Spending time travelling across Asia, one cannot help but observe the tell tale similarities of design, look and feel of the cafés and menu offerings in China, Hong Kong, Singapore, Malaysia and Indonesia, most of which follow closely those in Australia, the U.S. and U.K. For those cafés in Japan, Korea and Taiwan, they are, however, more independently styled and have their own food menu that is more localised. One key reason for this is their customer base.
In China, Hong Kong, Singapore, Malaysia and Indonesia, specialty coffee consumption is by the expatriates and tourists. The locals have a more economical alternative and that is their traditional coffee that costs less than 20-25% of the price of a specialty coffee beverage. And over many years, coffee shops serving such low-cost caffeinated beverages have grown into the thousands within the city. They were already there more than a century ago. Locals practically grew up with them. So these traditional coffees are very accessible in terms of price and location, and they have a deep and long cultural acceptance. And hence for the cafés to attract the smaller pool of expatriate and tourist consumers, in these countries they tend to offer a food menu that their target consumers are familiar with.
In Japan, Korea and Taiwan, the specialty coffee consumption is supported largely by their own local population, because there is no alternative like the traditional coffee in the earlier countries mentioned. As a result, they have no need to emulate those of Australia, the U.K. or U.S. Their deco and food are more reflective of the café operator’s own style as well as local culture and what their locals are familiar with.
A common trend remains, however, in the area of coffee offering. Cafés are now serving and raving about single origins instead of espresso blends. This is because single origins were used during the barista competitions and now across Australia, the U.K. and U.S. in well-known cafés that barista champions work in. Cafés in Asian countries follow the same, but it remains to be seen whether the single origin offerings are a trend or will be here to stay.
Most of the specialty coffee cafés here in Asia are still battling for the market against the culturally deep-seated and very affordable local traditional coffee. Just for comparison, an Australian café in the city uses up to 10 kg – 40 kg of coffee per day. An Asian café would be doing well if they hit these figures in 1 week or less, and others, in a month. So, there is still a long way for the espresso-based beverage to become the mainstream in the lifestyle of the population.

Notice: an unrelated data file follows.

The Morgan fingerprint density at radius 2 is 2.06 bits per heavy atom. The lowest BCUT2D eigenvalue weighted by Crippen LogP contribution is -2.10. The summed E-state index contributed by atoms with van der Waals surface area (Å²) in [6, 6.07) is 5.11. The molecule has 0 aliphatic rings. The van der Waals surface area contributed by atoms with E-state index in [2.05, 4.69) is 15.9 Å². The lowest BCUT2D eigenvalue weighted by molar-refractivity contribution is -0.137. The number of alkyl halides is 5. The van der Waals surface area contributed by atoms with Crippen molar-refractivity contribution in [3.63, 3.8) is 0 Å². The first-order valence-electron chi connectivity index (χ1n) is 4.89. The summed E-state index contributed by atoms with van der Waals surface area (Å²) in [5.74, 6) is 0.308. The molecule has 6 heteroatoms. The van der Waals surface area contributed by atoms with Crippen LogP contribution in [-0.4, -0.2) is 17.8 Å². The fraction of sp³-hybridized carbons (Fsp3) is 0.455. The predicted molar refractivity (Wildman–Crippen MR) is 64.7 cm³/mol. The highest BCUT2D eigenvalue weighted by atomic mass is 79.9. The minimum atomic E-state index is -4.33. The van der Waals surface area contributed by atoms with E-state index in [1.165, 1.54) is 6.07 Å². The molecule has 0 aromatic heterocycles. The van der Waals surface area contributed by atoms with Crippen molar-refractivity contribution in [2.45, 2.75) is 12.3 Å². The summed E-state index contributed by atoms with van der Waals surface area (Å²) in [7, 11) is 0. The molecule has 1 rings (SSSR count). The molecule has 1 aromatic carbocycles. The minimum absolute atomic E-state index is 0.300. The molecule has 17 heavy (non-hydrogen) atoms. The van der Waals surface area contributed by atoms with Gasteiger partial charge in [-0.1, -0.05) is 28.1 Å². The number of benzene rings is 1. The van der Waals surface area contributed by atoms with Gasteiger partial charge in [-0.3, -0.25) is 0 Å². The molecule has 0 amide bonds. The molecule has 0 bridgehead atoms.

Cafés that offer single origin coffees add a further dimension of complexity to their operations, along with a potential barrier created by the taste buds of the local palate. Traditional coffees are often non-acidic and are rather heavy bodied. Single origin filter coffees are often served as a medium roast with very noticeable acidity as compared to traditional coffee. And, the body of the single origins filter brew is nowhere near those of the traditional coffee. As a result, local palates will describe single origins as sour and too light, and not to mention, too expensive (given that some of them are exotic coffees or cup of excellence grade) and take too long to prepare as compared to traditional coffee.
It’s no wonder that most single origin coffee served in cafés in Asia are accompanied by a lengthy presentation of the coffee and its brewing process so as to prepare the customer psychologically to better accept the beverage. Some cafés also resort to serving these coffees in wine glasses, using that as a means to justify the high price of each cup, or glass in this case.
It is great to see specialty cafés growing in numbers across the Asian region, but the question remains whether the trend is sustainable or just a passing fad given the uphill task of overcoming the cultural and economical challenges presented by local traditional coffee in their respective countries. I believe it depends on whether these traditional coffee purveyors will re-invent themselves to become more appealing to the younger generation, because the world of specialty coffee is already on the path of global domination.